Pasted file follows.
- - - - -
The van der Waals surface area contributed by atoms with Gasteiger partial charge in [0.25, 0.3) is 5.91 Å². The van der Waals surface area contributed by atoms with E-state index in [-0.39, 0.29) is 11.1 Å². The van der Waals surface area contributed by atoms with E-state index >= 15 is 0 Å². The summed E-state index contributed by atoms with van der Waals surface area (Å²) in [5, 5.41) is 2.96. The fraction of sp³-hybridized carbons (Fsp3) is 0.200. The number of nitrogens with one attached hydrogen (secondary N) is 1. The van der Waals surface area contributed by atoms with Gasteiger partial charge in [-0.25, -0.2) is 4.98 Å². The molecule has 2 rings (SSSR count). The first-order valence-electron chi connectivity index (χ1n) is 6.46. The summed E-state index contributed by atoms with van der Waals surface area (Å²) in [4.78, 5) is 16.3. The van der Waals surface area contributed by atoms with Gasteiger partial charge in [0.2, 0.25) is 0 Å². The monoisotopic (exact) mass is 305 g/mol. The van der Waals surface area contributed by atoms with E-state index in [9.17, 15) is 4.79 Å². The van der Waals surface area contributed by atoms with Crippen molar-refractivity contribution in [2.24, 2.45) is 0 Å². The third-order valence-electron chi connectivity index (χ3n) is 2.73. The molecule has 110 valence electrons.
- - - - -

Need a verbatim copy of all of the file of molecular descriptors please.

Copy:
The van der Waals surface area contributed by atoms with Gasteiger partial charge in [0.25, 0.3) is 5.91 Å². The van der Waals surface area contributed by atoms with E-state index in [-0.39, 0.29) is 11.1 Å². The van der Waals surface area contributed by atoms with E-state index >= 15 is 0 Å². The summed E-state index contributed by atoms with van der Waals surface area (Å²) in [5, 5.41) is 2.96. The fraction of sp³-hybridized carbons (Fsp3) is 0.200. The number of nitrogens with one attached hydrogen (secondary N) is 1. The van der Waals surface area contributed by atoms with Gasteiger partial charge in [-0.25, -0.2) is 4.98 Å². The molecule has 2 rings (SSSR count). The first-order valence-electron chi connectivity index (χ1n) is 6.46. The summed E-state index contributed by atoms with van der Waals surface area (Å²) in [4.78, 5) is 16.3. The van der Waals surface area contributed by atoms with Gasteiger partial charge in [0.2, 0.25) is 0 Å². The monoisotopic (exact) mass is 305 g/mol. The van der Waals surface area contributed by atoms with E-state index in [9.17, 15) is 4.79 Å². The van der Waals surface area contributed by atoms with Crippen molar-refractivity contribution in [2.24, 2.45) is 0 Å². The third-order valence-electron chi connectivity index (χ3n) is 2.73. The molecule has 110 valence electrons.